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## Popular Content

Showing most liked content on 01/06/2018 in all areas

1. 1 point

## LearnSquared Houdini Particles

We just released a 4-part particle series I did for LearnSquared: https://www.learnsquared.com/courses/houdini-particles We cover everything from building our own particle solver from scratch, using the built-in Houdini particle POPS, showing how to choreograph and art-direct particle motion, and working through various rendering and instancing strategies.
2. 1 point

## Houdini 16.5 - Fluid NarrowBand simulation

I had chance to test new Flip NarrowBand workflow and wanted to share resaults with community
3. 1 point

## Jake's HIPs Don't Lie

hey jake! well, what you're calculating is not curvature but some curvature-indicating value. this, of course, makes sense since you're relying on normals which are per definition closely intertwined with curvature. but instead of building the covariance matrix you could just do pretty much the same by averaging the normalized normals from surrounding points and calculate the difference to the normal of the current point. however, from the mathematical and geometrical side of things neither this, nor your method has much to do with measuring curvature and the result is most probably off by a large number. (in your case, for instance, it's a min. and max. value of 0.000332 / 0.7385 compared to mean curvature of -107.395 / 204.042). if you want to compute curvature by using eigenvalues you need to compute, for example, the shape operator by computing the jacobian of N, which in this case results in the hessian and finally project it onto the surface. building the covariance matrix of normals doesn't make much sense if you're talking about accurate curvature values. building the shape operator is one of the methods described at houdiniGubbins and no, it doesn't need to be a triangle mesh. fitting a polynomial and computing curvature analytically also doesn't need triangles. in fact it doesn't need any mesh at all and works even on a pointcloud. the same is true if you're computing the curvature tensor based on a simple diffusion distance and search for k1 and k2 in the least squares sense. the most accurate results, however, are possible on a triangular mesh. you're right that curvature computation on meshes is generally problematic but the reason is not because of irregular distances in the one-ring. the main problem is that second order derivatives of piecewise continuous functions are pretty much everywhere null and hence curvature is constant on a triangle. using the edgeTransportSop does not solve this problem. if we are talking about the smooth case, then your idea might makes some sense but on a smooth surface you simply wouldn't need it because here it's easy to compute derivatives. beside that, you would need geodesic distances and not the shortest path distances which the edgeTransportSop calculates... hth. petz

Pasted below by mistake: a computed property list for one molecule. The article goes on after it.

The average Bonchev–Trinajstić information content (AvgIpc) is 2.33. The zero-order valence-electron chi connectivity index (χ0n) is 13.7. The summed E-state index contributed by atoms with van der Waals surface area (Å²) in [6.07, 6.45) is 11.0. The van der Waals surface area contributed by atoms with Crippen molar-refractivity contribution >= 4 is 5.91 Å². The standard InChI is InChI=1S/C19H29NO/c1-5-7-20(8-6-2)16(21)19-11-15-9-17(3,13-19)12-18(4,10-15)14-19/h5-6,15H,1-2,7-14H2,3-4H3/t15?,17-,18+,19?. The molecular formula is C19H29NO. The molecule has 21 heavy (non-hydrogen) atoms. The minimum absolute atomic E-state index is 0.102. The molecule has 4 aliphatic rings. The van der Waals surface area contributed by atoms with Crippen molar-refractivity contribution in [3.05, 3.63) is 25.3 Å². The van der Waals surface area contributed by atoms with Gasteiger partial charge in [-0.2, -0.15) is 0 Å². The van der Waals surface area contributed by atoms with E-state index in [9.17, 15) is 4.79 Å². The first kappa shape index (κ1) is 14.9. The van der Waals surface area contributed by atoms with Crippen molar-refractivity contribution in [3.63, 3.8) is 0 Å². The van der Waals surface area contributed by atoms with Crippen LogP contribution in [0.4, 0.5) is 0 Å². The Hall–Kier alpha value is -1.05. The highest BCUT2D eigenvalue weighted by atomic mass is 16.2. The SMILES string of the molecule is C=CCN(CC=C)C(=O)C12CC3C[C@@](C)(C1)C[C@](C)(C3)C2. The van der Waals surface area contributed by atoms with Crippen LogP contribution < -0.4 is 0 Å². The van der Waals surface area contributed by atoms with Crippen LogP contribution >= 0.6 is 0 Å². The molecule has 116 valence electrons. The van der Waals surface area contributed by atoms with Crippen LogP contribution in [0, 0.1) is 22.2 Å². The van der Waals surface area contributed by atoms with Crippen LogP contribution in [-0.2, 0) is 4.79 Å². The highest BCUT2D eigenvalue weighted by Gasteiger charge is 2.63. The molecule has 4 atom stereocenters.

4. 1 point

## Point Cloud Tools with File

Hey everyone! Here's a demo of some point cloud tools I created to calculate concave and convex curvature as well as gradient and curl direction, also sharpening. Forgot to mention in the demo that the curvature calculation is a great way to do differential growth by advection along normal * curve * noise * parm. Also, the curl calculation can be used to make grass patches and groom fur by orienting curves along the direction to add swirly variance. There's a lot of ways these tools can be handy, interested to see what you all come up with! Let me know if you have any questions, enjoy! curveGradientCurlSharpen_v002.hipnc
5. 1 point

## Differential curve growth

Someone at work dared me to try and apply this to solid shapes, here it is. It's super unstable, even the tiniest of changes will make it explode, and the resultant shapes don't have the elegance of the curves. Still cool though. surface_grow_pops_3d.hipnc
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